When do I need to hire a corporate attorney for my business?
Some scenarios are obvious — you should call a criminal defense or civil litigation attorney when you’re being investigated by government officials for tax or securities fraud, when an employee is injured on the job or when a customer is injured by one of your products.
But you should also consider hiring a corporate attorney or startup lawyer in other situations, like:
- When you are starting a business.
- If you are a tech startup and entering into agreements with investors and employees.
- When you are buying or selling a business.
- When you are considering dissolving your business.
- When you are hiring senior or key employees.
- When you are hiring employees with access to company secrets or confidential information.
When You Probably Need a Business Attorney
- The members of your LLC, shareholders of your company, or partners of your partnership want to allocate the profits and losses is a special way in the LLC operating agreement, shareholder agreement or partnership agreement.
- The business partners will be contributing capital other than cash to the partnership, company, or LLC — like intellectual property, know-how, or appreciated property.
- In connection with the purchase of a business that has significant potential liabilities like: environmental issues (state and federal environmental laws impose liabilities on landowners in the chain of title, regardless if they caused the contamination); product liability, employee liability (sexual harassment or employee discrimination claims); excessive debt; or special capital calls.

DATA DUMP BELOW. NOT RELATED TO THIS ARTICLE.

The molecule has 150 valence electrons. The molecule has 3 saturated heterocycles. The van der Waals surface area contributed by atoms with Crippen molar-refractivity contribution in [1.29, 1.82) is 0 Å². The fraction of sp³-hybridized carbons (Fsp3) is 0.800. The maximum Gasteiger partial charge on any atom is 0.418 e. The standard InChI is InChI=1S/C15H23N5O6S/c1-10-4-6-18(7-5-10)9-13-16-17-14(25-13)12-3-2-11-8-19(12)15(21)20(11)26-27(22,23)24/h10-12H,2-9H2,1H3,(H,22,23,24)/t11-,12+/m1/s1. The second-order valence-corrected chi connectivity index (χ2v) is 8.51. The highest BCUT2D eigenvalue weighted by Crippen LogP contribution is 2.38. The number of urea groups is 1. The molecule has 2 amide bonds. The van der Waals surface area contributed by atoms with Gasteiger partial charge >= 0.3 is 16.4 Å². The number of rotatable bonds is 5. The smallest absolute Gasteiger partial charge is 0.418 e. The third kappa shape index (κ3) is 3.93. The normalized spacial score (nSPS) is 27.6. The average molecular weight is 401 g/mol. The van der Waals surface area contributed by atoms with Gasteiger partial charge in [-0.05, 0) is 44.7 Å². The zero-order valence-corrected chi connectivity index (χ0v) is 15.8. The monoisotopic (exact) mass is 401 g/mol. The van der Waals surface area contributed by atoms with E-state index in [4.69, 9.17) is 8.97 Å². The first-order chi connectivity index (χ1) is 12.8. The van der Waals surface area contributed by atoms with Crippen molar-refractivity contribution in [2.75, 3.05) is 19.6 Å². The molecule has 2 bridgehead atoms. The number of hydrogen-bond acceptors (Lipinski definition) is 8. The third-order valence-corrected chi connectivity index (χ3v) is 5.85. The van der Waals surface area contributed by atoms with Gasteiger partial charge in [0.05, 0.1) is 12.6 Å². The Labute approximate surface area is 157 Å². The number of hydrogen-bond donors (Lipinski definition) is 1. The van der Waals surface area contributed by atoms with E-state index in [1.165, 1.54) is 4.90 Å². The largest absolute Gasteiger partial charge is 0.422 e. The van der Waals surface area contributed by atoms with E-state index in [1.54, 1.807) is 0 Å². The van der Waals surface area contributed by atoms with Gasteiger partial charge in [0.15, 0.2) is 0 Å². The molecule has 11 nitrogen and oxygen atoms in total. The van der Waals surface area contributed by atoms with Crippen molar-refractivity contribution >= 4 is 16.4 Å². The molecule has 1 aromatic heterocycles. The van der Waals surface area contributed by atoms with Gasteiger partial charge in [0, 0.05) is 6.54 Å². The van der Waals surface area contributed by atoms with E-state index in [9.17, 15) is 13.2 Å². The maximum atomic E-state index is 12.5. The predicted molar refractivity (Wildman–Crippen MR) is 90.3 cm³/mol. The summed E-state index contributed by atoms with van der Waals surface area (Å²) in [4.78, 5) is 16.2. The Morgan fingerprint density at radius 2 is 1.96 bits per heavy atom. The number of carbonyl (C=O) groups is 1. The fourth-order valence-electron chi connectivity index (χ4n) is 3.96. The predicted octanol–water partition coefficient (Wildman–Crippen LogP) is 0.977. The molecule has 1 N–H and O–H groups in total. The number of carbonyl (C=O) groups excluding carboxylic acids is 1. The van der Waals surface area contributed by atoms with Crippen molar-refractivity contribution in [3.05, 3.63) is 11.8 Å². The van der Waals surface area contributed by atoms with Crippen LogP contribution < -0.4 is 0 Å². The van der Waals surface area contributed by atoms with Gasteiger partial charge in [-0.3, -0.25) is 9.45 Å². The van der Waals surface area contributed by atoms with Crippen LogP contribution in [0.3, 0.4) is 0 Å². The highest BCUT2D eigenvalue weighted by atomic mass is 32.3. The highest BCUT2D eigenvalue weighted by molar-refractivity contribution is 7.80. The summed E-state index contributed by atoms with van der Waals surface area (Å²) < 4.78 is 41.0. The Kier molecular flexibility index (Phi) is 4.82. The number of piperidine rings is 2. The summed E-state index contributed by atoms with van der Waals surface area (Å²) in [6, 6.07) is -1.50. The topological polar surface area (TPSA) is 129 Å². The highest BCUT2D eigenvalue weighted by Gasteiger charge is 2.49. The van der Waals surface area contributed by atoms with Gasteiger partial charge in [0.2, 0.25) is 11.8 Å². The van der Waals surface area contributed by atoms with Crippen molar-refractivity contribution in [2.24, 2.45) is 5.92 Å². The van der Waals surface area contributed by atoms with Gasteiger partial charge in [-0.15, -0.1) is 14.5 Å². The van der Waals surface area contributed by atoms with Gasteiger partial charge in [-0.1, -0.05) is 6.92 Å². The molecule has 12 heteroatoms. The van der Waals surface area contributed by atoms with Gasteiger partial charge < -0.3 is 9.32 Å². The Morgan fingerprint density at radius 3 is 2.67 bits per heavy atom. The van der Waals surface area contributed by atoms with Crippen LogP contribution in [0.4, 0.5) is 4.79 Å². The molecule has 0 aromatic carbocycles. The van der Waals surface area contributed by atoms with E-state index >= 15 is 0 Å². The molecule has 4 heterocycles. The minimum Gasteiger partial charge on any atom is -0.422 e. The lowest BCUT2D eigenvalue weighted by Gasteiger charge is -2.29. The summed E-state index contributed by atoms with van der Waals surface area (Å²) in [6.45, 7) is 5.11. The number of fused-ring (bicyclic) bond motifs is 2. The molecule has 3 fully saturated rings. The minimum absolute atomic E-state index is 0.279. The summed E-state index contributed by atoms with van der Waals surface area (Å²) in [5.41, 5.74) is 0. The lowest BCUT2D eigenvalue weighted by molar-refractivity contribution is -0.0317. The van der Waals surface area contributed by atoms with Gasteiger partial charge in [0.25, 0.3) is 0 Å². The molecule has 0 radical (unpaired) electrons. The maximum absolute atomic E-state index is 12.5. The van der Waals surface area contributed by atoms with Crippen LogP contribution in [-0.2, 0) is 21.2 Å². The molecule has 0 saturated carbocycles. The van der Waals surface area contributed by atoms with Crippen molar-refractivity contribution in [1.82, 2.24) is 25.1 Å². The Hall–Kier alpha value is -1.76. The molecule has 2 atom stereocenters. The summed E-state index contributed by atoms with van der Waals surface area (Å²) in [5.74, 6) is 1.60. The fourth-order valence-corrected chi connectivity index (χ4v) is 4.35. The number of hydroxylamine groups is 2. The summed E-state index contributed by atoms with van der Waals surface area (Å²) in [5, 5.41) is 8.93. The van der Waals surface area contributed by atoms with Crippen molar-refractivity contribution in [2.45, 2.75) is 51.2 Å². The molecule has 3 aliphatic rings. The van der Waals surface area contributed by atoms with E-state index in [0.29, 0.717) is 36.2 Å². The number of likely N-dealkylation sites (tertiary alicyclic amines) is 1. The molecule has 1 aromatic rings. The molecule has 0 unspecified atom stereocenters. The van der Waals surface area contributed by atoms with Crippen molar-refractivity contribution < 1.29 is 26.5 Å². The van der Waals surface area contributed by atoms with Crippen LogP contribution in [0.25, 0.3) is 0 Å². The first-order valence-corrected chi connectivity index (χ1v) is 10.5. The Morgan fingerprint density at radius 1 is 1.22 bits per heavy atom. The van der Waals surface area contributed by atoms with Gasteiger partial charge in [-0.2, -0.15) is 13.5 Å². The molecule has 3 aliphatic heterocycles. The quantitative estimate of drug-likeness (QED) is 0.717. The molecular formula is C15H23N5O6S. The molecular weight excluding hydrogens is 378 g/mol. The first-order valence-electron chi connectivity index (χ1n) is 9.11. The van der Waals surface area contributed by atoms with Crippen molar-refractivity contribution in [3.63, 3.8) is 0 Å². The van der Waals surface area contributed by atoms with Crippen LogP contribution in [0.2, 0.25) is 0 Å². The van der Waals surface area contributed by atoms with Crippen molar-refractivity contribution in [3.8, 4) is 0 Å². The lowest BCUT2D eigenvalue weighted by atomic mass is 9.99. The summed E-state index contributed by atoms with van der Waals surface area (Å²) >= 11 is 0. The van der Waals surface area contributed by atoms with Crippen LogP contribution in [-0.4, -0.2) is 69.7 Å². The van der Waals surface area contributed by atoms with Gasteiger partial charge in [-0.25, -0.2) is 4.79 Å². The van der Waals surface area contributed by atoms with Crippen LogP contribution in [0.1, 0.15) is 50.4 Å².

Please note. If you are a member of a limited liability company, a shareholder in a closely held company, or a partner in a partnership, keep in mind that the company lawyer (or startup lawyer) is representing the company, not you. There are times when members, shareholders or partners decide to form their business or eventually go separate ways. The corporate attorney hired for the business has the business as its client and protects the business’ interests. In the scenario of forming the business, each business partner has its own interest in mind, which may be adverse to the proposed company (for example, if one member is contributing intellectual property to the new business, it may want to have an exit strategy to keep its intellectual property if they part ways). Or in the event of a “business divorce,” where the remaining members, shareholders or partners are buying out other LLC members, company shareholders or partnership partners, the company lawyer has the company’s best interest in mind, which interest is adverse to the departing business partners. Business partners, members and shareholders should be represented by their own corporate attorney to avoid conflicts of interest, or at the very least, the business lawyer needs to advise the partners of, and they have to waive in writing, the conflicts of interest.
If you need help with deciding whether you need to hire a business attorney, you should contact a licensed business lawyer or startup lawyer for an initial consultation. As the old saying goes, an ounce of prevention is worth a pound of cure.